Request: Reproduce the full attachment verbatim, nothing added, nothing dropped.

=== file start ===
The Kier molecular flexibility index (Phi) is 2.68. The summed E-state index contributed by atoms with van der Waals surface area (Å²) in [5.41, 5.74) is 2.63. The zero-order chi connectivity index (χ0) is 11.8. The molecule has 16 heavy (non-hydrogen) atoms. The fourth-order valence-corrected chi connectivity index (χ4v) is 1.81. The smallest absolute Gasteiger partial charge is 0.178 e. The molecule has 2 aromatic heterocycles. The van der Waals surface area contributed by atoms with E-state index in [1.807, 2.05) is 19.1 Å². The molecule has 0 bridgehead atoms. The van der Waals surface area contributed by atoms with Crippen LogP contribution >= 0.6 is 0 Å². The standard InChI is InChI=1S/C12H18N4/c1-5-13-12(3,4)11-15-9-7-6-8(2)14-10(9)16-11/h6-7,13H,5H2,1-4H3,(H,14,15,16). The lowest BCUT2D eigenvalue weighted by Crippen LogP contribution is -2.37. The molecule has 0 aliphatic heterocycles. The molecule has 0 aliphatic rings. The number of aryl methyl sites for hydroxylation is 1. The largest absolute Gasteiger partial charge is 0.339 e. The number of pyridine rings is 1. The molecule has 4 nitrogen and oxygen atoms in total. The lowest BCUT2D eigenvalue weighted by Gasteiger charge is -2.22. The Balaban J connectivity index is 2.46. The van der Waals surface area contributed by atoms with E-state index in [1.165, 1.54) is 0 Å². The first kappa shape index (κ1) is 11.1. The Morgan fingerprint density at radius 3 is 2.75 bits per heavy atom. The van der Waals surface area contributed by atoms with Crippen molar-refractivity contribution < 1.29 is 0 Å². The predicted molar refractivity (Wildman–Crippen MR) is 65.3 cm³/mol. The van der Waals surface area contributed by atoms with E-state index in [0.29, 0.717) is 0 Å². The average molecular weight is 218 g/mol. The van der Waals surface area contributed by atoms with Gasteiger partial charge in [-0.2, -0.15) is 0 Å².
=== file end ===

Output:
The Kier molecular flexibility index (Phi) is 2.68. The summed E-state index contributed by atoms with van der Waals surface area (Å²) in [5.41, 5.74) is 2.63. The zero-order chi connectivity index (χ0) is 11.8. The molecule has 16 heavy (non-hydrogen) atoms. The fourth-order valence-corrected chi connectivity index (χ4v) is 1.81. The smallest absolute Gasteiger partial charge is 0.178 e. The molecule has 2 aromatic heterocycles. The van der Waals surface area contributed by atoms with E-state index in [1.807, 2.05) is 19.1 Å². The molecule has 0 bridgehead atoms. The van der Waals surface area contributed by atoms with Crippen LogP contribution >= 0.6 is 0 Å². The standard InChI is InChI=1S/C12H18N4/c1-5-13-12(3,4)11-15-9-7-6-8(2)14-10(9)16-11/h6-7,13H,5H2,1-4H3,(H,14,15,16). The lowest BCUT2D eigenvalue weighted by Crippen LogP contribution is -2.37. The molecule has 0 aliphatic heterocycles. The molecule has 0 aliphatic rings. The number of aryl methyl sites for hydroxylation is 1. The largest absolute Gasteiger partial charge is 0.339 e. The number of pyridine rings is 1. The molecule has 4 nitrogen and oxygen atoms in total. The lowest BCUT2D eigenvalue weighted by Gasteiger charge is -2.22. The Balaban J connectivity index is 2.46. The van der Waals surface area contributed by atoms with E-state index in [1.165, 1.54) is 0 Å². The first kappa shape index (κ1) is 11.1. The Morgan fingerprint density at radius 3 is 2.75 bits per heavy atom. The van der Waals surface area contributed by atoms with Crippen molar-refractivity contribution < 1.29 is 0 Å². The predicted molar refractivity (Wildman–Crippen MR) is 65.3 cm³/mol. The van der Waals surface area contributed by atoms with E-state index in [0.29, 0.717) is 0 Å². The average molecular weight is 218 g/mol. The van der Waals surface area contributed by atoms with Gasteiger partial charge in [-0.2, -0.15) is 0 Å².